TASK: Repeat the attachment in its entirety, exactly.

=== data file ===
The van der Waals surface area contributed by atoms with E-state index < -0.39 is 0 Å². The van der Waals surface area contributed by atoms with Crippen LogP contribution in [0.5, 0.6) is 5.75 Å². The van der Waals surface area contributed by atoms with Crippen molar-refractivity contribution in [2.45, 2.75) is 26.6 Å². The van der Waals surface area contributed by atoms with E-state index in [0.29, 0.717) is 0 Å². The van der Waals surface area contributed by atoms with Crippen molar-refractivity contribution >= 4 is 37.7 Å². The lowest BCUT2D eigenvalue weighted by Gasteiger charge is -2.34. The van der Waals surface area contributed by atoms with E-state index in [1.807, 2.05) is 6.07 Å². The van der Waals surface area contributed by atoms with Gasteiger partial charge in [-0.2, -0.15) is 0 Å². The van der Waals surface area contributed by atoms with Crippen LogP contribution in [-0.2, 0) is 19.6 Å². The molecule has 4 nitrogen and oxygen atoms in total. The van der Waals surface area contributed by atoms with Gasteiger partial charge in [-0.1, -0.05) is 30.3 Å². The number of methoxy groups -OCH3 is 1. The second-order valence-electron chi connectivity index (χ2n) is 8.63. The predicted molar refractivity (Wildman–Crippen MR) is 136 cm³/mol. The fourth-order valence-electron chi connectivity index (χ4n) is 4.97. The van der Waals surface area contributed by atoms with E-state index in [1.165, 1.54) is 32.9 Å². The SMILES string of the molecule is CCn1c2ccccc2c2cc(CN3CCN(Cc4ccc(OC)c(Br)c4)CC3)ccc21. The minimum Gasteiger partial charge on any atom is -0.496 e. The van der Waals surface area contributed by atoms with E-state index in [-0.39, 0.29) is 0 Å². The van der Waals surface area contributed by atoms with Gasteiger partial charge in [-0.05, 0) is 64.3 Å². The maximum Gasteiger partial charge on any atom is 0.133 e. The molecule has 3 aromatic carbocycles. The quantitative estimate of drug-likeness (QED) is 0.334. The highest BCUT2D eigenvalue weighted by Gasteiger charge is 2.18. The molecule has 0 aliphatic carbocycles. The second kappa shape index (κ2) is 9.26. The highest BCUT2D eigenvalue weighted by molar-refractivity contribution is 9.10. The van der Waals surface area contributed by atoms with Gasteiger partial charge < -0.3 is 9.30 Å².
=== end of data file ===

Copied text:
The van der Waals surface area contributed by atoms with E-state index < -0.39 is 0 Å². The van der Waals surface area contributed by atoms with Crippen LogP contribution in [0.5, 0.6) is 5.75 Å². The van der Waals surface area contributed by atoms with Crippen molar-refractivity contribution in [2.45, 2.75) is 26.6 Å². The van der Waals surface area contributed by atoms with E-state index in [0.29, 0.717) is 0 Å². The van der Waals surface area contributed by atoms with Crippen molar-refractivity contribution >= 4 is 37.7 Å². The lowest BCUT2D eigenvalue weighted by Gasteiger charge is -2.34. The van der Waals surface area contributed by atoms with E-state index in [1.807, 2.05) is 6.07 Å². The van der Waals surface area contributed by atoms with Gasteiger partial charge in [-0.2, -0.15) is 0 Å². The van der Waals surface area contributed by atoms with Crippen LogP contribution in [-0.2, 0) is 19.6 Å². The molecule has 4 nitrogen and oxygen atoms in total. The van der Waals surface area contributed by atoms with Gasteiger partial charge in [-0.1, -0.05) is 30.3 Å². The number of methoxy groups -OCH3 is 1. The second-order valence-electron chi connectivity index (χ2n) is 8.63. The predicted molar refractivity (Wildman–Crippen MR) is 136 cm³/mol. The fourth-order valence-electron chi connectivity index (χ4n) is 4.97. The van der Waals surface area contributed by atoms with E-state index in [1.165, 1.54) is 32.9 Å². The SMILES string of the molecule is CCn1c2ccccc2c2cc(CN3CCN(Cc4ccc(OC)c(Br)c4)CC3)ccc21. The minimum Gasteiger partial charge on any atom is -0.496 e. The van der Waals surface area contributed by atoms with E-state index in [-0.39, 0.29) is 0 Å². The van der Waals surface area contributed by atoms with Gasteiger partial charge in [-0.05, 0) is 64.3 Å². The maximum Gasteiger partial charge on any atom is 0.133 e. The molecule has 3 aromatic carbocycles. The quantitative estimate of drug-likeness (QED) is 0.334. The highest BCUT2D eigenvalue weighted by Gasteiger charge is 2.18. The molecule has 0 aliphatic carbocycles. The second kappa shape index (κ2) is 9.26. The highest BCUT2D eigenvalue weighted by molar-refractivity contribution is 9.10. The van der Waals surface area contributed by atoms with Gasteiger partial charge < -0.3 is 9.30 Å².